Theo Craig is one of Portland's biggest music fans.

In January 2012, the chatty, affable 35-year-old became the sole talent buyer for the free Sunday Sessions at Rontoms, which have since transformed into heavily attended showcases for new and lesser-known local acts. Hosting some of the earliest performances from bands like Shy Girls and Pure Bathing Culture, the eastside bar buzzes each week with crowds of friends, barflies and other musicians. With his handpicked playlists of local artists streaming between live sets—which he's now turned into the podcast There Ain't Nothing Going On Here—Craig's vision for the sessions encapsulates his ongoing devotion to music, and often steers the local beat.

When he moved here in 2007, however, Craig had little idea such a scene even existed. "No one was talking about Portland at that time, and there were all of these really great bands that I had never heard of," he says.

While growing up in the suburbs of Juneau, Alaska, Craig cultivated his passion for music through house shows and jam sessions with classmates such as Matt Sheehy, who later relocated to Portland and formed Lost Lander. After graduation, Craig, too, got the hell out. Spending a number of years in Seattle while attending college and working for radio station KEXP, he eventually landed in Portland, where he discovered an emerging music community and couldn't help but get involved.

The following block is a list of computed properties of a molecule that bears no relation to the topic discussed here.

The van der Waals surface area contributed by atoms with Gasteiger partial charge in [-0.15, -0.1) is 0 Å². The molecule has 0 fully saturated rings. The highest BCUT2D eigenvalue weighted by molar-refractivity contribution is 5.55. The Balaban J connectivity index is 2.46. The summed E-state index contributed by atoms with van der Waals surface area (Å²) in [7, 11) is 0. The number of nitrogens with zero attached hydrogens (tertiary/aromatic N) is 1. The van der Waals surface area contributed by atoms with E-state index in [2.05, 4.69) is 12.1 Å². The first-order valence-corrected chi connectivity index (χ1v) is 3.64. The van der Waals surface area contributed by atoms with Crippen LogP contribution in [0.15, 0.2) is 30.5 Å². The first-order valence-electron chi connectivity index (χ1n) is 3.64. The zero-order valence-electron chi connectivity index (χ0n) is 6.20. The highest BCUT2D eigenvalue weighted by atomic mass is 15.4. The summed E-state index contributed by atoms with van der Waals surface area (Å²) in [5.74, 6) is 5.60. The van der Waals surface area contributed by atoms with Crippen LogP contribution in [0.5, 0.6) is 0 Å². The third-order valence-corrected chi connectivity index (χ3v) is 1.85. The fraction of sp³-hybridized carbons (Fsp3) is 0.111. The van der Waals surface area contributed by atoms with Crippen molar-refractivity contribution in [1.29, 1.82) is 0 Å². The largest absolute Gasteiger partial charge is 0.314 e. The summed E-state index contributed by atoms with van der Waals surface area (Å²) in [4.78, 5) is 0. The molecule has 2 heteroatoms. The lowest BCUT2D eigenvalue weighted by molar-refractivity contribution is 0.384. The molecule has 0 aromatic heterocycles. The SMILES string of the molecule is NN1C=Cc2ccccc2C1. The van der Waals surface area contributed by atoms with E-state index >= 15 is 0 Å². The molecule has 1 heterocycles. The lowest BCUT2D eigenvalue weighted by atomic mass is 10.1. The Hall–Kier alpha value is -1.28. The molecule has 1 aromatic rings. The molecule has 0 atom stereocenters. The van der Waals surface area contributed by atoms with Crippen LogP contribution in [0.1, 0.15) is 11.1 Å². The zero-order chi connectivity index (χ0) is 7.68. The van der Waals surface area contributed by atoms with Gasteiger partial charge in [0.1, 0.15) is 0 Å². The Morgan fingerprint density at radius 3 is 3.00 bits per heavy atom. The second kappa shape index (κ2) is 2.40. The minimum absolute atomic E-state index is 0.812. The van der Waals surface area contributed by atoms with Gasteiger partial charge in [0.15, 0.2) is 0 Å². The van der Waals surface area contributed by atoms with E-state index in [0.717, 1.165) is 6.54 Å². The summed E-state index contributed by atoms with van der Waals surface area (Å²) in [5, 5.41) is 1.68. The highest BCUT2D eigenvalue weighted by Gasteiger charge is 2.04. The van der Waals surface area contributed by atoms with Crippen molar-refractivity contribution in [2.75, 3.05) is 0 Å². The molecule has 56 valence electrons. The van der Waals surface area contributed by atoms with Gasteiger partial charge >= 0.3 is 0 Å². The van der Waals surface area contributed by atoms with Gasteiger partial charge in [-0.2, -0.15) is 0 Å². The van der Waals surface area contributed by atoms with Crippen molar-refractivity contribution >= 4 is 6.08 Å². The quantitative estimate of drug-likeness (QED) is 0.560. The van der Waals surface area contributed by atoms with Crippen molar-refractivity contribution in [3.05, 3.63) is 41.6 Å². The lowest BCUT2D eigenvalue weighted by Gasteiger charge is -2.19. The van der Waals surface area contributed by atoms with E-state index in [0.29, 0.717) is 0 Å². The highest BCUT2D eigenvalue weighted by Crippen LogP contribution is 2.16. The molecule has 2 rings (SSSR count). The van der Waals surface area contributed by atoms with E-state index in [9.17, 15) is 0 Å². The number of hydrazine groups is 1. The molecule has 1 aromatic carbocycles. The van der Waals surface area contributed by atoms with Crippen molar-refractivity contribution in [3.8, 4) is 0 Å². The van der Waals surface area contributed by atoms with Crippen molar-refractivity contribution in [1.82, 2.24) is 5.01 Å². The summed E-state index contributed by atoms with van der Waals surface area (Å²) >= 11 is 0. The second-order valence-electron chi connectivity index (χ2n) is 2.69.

Originally hoping to start a record label, Craig instead learned how to book tours after assisting Sheehy—who was living in Portland and working on a solo project—in planning a West Coast tour. "He's such a huge lover of music," Sheehy says. "He will see bands and have blind faith in them and just start helping."

In 2008, Craig scheduled one of the earliest shows for Y La Bamba, leading to a small and logistically disastrous tour. But he continued booking the group during its rise to the forefront of Portland music. Gaining other clients such as Brainstorm, Boy Eats Drum Machine and Jared Mees and the Grown Children, Craig honed his booking skills while enduring the mixed emotions of aiding young bands to success.

"I felt like every time I was advancing in [my] career, things would kind of fall apart a little bit," he says. "I'd grow with artists and I'd think that we'd continue growing together, but every time they got to the point where it'd become easy to book them, another agent would come along and grab them." But Craig never lost sight of what drives him. "My goal is not to grow as a booking agent, it's to support the community that I love and help bands get out there."

And because of Craig's hard work and faith in local artists, Sunday nights at Rontoms have become the city's go-to event for hearing the next undiscovered act. 

"It's a feeling that you can't put a price on," he says. "I'm achieving one of my goals in life, which is to make our world better in a small way.” 

This is the third in a series on Portland's musical infrastructure.

SEE IT: Souvenir Driver and Paper Brain play Rontoms, 600 E Burnside St., on Sunday, Feb. 10. 9 pm. Free. 21+. Hear Craig's podcast at